• board meetings held with sufficient regularity to demonstrate effective oversight;
  • board minutes to record adequate detail to enable the firm’s activities to be effectively reviewed by its governing body and any issues of concern identified, challenged and any remedial measures proposed and monitored;
  • organisational structures (and prescribed responsibilities), which are reviewed on an on-going basis to ensure that that they remain current; and
  • regular training for all staff to enable them to carry out their roles effectively and in line with their regulatory obligations.

As market abuse remains an on-going focus area for the FCA, firms should also ensure that they have:

  • safeguards in place to identify and reduce the risk of market abuse and other financial crime by reviewing their market abuse framework to ensure it remains comprehensive and tailored to a detailed risk assessment;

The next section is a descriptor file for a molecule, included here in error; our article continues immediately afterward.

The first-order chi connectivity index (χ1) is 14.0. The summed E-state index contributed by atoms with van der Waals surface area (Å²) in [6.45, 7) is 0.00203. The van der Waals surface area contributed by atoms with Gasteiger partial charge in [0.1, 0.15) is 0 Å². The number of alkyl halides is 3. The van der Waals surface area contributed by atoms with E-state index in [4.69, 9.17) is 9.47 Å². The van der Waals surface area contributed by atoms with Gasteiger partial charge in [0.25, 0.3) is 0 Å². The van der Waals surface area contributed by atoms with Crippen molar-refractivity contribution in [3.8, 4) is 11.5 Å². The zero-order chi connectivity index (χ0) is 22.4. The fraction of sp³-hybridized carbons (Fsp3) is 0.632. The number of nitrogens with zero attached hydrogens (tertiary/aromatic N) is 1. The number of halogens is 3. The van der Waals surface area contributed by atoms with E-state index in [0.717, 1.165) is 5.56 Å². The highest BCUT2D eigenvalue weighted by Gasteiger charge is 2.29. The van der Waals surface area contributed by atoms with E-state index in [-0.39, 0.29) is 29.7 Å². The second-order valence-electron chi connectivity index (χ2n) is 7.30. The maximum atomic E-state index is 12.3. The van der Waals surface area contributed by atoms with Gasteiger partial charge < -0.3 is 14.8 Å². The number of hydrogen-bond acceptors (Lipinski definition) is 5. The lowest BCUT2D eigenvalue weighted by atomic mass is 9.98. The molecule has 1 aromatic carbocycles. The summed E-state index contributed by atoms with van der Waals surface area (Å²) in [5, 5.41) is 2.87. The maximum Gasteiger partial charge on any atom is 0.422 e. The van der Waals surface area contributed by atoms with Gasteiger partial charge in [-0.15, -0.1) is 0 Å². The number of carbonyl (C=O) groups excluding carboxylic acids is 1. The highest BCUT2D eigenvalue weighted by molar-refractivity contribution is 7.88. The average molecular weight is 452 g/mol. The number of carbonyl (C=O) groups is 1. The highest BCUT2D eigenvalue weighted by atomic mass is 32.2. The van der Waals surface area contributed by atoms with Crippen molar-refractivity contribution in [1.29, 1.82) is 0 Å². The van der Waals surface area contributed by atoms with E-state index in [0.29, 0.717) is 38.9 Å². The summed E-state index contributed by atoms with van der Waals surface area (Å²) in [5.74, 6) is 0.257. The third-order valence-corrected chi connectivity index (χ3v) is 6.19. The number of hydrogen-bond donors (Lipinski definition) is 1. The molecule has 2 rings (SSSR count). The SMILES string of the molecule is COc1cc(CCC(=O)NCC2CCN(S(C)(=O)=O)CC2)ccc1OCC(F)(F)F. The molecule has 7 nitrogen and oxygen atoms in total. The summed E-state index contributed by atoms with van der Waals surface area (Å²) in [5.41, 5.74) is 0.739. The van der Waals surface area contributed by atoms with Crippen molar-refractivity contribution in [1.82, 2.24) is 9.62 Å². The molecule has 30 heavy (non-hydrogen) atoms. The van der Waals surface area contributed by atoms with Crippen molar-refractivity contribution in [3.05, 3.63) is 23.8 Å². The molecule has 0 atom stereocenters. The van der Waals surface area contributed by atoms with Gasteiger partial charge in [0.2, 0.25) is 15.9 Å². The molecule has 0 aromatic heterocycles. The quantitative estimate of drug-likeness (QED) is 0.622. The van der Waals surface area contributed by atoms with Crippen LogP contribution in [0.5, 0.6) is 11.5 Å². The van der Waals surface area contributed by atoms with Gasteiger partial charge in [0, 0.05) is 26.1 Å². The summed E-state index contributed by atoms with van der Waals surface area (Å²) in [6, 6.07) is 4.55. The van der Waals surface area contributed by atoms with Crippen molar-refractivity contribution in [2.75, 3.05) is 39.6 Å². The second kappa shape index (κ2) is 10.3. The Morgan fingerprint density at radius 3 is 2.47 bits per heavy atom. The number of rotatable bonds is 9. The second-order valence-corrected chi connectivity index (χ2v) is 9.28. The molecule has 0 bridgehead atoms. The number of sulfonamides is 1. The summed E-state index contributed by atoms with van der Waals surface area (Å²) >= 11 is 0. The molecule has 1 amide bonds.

• processes in place to test the robustness of their surveillance systems and ensure that sufficiently detailed policies and procedures are implemented and easily accessible by all staff; and
  • regular team training on the key market abuse risks and obligations. 

Following close on the heels of Market Watch No.70, firms should ensure they:

  • review their transaction reporting monitoring framework to ensure that monitoring processes are robust, sufficiently detailed and reflect the business's unique activities and that arrangements remain independent from first line controls; and
  •  use data samples from the FCA to regularly review the content of their transaction reports, both to ensure accuracy and completeness.

These bans and the scale of the fines imposed serve as a stark reminder of personal accountability when it comes to compliance oversight and demonstrate the regulator’s determination to ensure firms – and those who lead them – meet the required reporting standards.